Toby Barrett's private member's bill received sincere praise from one of those who would be affected most.

You did a good job today, Mike Cerna said following the Haldimand-Norfolk MPP's presentation to the Ontario Disabilities Network Building Capacity and Enhancing Quality in Employment Services workshop Monday at the Gyulveszi Centre. Thank you.

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Barrett was inspired in part by the story of Canadian Olympic gold medalist Alex Bilodeau and his elder brother Frederic, who has cerebral palsy.

Life is not perfect and it can be downright difficult for many people, Barrett said.

Barrett said, sometimes, government legislation inadvertently encourages people to be more, rather than less dependent. During his extensive experience on the standing finance committee, he consistently heard presentations on how 73% of the 120,000 Ontarians with an intellectual disability were living below the poverty line.

In consultation with a chartered accountant and a lawyer, Barrett crafted a private member's bill (23), Enhancing the Ability of Income Support Recipients to be Financially Independent.

The bill is officially his, but Barrett emphasized he has merely summarized input he received while on committee, and credited members from all three parties for forwarding its development and progress.

The bill provides incentives for those on Ontario Disability Support Program (ODSP) to earn and keep more of their own money. A percentage of those on ODSP work at least part-time in an effort to enhance their quality of life based on the challenge of running a household on that level of funding.

Current regulations claw back 50% of wages earned by ODSP recipients, significantly reducing the incentive to work.

Barrett's private member's bill will allow ODSP recipients to retain the first $700 of additional monthly income, $1,000 if there was a spouse. It would also raise asset limits from the current $5,000 to $12,000 for individuals, or $20,000 if there is a spouse also on disability, and allow recipients to retain child support income, which is currently clawed back at a 100% rate. It would also feature tax incentives, for up to five individuals to encourage employers to take on more people with disabilities.

We think this would be more of an incentive to smaller employers, Barrett said.

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There has been some debate Barrett said, based first on his proposal for child support payments, and on the potential fraud exists along with working the system.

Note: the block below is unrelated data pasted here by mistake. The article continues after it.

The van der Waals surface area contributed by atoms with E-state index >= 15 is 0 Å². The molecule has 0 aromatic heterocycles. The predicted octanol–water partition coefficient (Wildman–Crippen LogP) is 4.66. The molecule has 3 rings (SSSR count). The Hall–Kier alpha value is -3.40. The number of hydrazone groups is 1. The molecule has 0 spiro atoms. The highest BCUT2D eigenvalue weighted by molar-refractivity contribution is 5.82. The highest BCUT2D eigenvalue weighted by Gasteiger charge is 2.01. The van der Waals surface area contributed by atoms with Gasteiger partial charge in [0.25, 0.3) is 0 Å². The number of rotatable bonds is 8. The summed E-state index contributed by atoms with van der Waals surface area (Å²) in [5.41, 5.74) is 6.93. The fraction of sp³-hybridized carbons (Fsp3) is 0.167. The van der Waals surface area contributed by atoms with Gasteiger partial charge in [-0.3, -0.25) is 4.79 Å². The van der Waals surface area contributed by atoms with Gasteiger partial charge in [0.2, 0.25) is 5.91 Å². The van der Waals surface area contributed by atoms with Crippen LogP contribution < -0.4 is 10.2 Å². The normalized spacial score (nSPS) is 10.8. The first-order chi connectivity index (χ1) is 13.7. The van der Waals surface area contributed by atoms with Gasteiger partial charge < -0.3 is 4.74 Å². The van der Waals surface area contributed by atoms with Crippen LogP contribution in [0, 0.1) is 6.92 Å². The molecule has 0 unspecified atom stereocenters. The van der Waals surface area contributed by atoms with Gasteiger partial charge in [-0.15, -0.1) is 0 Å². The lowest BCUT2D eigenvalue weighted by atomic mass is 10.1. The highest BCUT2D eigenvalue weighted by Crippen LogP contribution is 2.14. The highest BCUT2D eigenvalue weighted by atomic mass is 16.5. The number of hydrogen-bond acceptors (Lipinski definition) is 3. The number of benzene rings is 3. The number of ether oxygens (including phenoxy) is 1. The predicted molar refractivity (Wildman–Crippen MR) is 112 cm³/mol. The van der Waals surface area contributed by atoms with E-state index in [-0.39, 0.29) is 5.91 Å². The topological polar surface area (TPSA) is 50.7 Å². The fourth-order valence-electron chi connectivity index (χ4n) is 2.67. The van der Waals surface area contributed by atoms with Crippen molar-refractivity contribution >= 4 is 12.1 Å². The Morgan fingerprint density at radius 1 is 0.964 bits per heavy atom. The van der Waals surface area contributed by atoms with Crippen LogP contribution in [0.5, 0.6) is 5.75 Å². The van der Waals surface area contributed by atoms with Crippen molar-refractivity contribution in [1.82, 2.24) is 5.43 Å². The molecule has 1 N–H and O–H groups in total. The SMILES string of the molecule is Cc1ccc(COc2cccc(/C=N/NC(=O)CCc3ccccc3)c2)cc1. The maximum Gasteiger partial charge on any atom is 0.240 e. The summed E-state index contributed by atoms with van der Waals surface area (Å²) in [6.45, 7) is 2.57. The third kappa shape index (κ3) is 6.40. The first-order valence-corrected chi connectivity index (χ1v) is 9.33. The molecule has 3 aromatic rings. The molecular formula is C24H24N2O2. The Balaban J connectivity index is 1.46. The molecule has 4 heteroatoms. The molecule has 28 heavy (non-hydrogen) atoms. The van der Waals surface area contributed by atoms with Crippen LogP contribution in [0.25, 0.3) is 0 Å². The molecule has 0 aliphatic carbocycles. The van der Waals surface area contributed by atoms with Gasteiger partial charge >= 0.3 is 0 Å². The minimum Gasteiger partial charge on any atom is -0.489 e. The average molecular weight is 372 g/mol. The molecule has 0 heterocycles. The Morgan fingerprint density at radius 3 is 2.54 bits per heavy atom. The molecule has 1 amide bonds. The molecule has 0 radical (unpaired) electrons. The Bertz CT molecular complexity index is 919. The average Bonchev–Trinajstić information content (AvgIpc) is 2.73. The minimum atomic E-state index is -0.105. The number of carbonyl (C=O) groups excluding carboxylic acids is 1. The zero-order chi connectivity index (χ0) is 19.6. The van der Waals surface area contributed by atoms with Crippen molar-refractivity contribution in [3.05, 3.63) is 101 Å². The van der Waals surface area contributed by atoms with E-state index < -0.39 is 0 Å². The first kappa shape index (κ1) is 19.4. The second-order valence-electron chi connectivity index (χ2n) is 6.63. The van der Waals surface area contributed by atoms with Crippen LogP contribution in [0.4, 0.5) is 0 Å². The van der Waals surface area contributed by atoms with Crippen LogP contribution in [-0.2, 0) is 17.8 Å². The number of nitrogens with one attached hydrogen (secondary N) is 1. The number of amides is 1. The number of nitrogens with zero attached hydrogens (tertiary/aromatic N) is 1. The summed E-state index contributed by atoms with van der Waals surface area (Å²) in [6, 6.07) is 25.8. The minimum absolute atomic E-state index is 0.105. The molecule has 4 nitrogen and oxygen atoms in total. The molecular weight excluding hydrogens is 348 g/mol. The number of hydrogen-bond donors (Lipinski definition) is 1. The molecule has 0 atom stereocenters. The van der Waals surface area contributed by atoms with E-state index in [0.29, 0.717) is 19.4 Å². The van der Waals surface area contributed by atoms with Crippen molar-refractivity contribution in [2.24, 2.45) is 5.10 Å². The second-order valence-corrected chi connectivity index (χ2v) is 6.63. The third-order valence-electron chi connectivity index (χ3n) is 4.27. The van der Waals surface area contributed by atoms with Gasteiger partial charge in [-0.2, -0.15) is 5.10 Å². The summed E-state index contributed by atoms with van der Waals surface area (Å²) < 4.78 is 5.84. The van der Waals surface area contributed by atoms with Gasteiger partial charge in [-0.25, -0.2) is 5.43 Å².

Barrett said he assumes procedures are in place to prevent people, unfairly taking from other people who really need it.

Barrett said the ODSP community has been supportive of his efforts and he has received many e-mails suggesting these initiatives are long overdue.

This is something we have been trying to get changed for many, many years, said Community Living Tillsonburg CEO Marty Graf.

What you are proposing would go a long ways (to help).

Barrett introduced his bill at Queen's Park March 31, to all-party support and general applause.

That's quite heartening, he said. And probably the first time it's happened to me in 15 years.

The bill passed its second reading last on April 22, and again received support from all three parties. Having passed this hurdle, it is currently waiting a government call to place it before the finance committee for more detailed review.

That's where it lies now, said Barrett.

He is an opposition member of provincial parliament, and is clear Bill 23 could stay in a form of limbo up to, or past the next election. If the bill was called before committee by the government and came back to the legislature for a third and final reading, it could be passed into law.

And regulations will be written to allow it to do the job it's supposed to do, he said.

It is hard to predict how events will play out, Barrett said. But what has transpired is certainly a positive start.

Everybody's heart is in the right place, he said.

Article ID# 2554539